The term plein air derived from a french phrase, en plein air, which means, “in the open air.” It’s used to describe the act of painting outside. On Saturday, I had the wonderful opportunity to paint with nature at Sydney Yates Flatwoods. I didn’t have to wonder very far to find the perfect painting spot. I painted the North Branch Chicago River. This serene spot is close to the North Branch Trail and the Caldwell Woods Picnic Grove.
This experience was not like any other; I felt a mixture of fear and excitement. In the studio, paintings are much more predetermined, but painting outdoors was much more liberating. Rather than focusing on the detail and filling my artwork with symbolic features, I abandoned the extensive planning and focused on capturing the beautiful scene in front of me. Not having to expect a masterpiece allowed me to be myself out there. Painting outdoors also made me unintentionally paint the effects of the sunlight. I felt like the impressionistic painters from the late 1800’s out there.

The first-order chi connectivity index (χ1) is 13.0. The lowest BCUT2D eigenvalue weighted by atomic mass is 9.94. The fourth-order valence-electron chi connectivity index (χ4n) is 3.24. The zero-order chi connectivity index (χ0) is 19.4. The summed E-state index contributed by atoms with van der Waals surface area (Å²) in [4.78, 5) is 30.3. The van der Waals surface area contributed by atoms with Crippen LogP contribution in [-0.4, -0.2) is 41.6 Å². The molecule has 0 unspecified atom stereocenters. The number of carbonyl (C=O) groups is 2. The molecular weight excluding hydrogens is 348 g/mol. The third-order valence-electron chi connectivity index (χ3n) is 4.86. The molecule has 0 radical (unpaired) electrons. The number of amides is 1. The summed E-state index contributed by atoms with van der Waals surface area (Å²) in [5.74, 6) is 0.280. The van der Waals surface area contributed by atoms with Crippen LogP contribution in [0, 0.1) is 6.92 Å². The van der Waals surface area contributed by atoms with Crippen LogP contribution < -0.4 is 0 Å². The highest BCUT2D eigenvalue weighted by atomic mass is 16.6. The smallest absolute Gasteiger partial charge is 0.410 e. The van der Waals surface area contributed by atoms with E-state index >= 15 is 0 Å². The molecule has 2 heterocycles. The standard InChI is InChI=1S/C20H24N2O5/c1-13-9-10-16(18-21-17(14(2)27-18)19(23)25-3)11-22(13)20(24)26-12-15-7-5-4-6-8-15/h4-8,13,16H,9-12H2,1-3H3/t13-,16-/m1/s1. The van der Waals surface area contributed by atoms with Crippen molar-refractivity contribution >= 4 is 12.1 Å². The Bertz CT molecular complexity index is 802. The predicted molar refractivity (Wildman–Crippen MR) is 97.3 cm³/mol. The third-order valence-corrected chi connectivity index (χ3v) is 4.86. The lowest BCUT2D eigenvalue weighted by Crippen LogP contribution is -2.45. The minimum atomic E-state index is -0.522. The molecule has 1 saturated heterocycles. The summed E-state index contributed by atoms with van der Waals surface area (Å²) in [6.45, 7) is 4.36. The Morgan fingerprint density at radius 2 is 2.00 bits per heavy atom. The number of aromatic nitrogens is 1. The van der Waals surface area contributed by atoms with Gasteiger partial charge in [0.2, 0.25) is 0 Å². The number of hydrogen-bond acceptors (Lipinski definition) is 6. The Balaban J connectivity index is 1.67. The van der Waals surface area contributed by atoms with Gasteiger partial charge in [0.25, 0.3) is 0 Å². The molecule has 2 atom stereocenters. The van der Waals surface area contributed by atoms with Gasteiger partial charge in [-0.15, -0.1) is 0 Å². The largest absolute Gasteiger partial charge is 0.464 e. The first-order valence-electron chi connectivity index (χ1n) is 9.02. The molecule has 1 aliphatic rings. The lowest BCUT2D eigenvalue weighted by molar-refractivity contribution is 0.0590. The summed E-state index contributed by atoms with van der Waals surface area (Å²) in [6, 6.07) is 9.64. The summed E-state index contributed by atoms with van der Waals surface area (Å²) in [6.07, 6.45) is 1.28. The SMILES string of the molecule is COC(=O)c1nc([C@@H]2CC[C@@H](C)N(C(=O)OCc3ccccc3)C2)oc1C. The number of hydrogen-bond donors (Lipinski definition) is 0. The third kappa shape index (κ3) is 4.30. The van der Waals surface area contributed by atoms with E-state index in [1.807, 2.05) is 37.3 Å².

Painting in the field can be very unpredictable too. While setting up, I realized I forgot my palette back at home. I had to get creative, so I used a piece of aluminum foil from my sandwich and wrapped it around a piece of wood that I found lying around. It worked fairly well since I only used a limited palette (fewer colors). I also had my pup, Sofi next to me. She got tangled up around my easel a few times. Nonetheless, she was such a patient puppy. I had a few spectators gather up behind us and compliment my work. They said “my painting was very good”. I thought that I would get shy about painting in from of others, but to my surprise, I focused entirely on the painting. Children were especially excited about seeing someone paint, they jumped for joy as they told their parents about my painting. This brought many smiles to my face.
Overall I have to say that I truly enjoyed this experience to the max. I plan on making a series of plein air paintings, so stay tuned!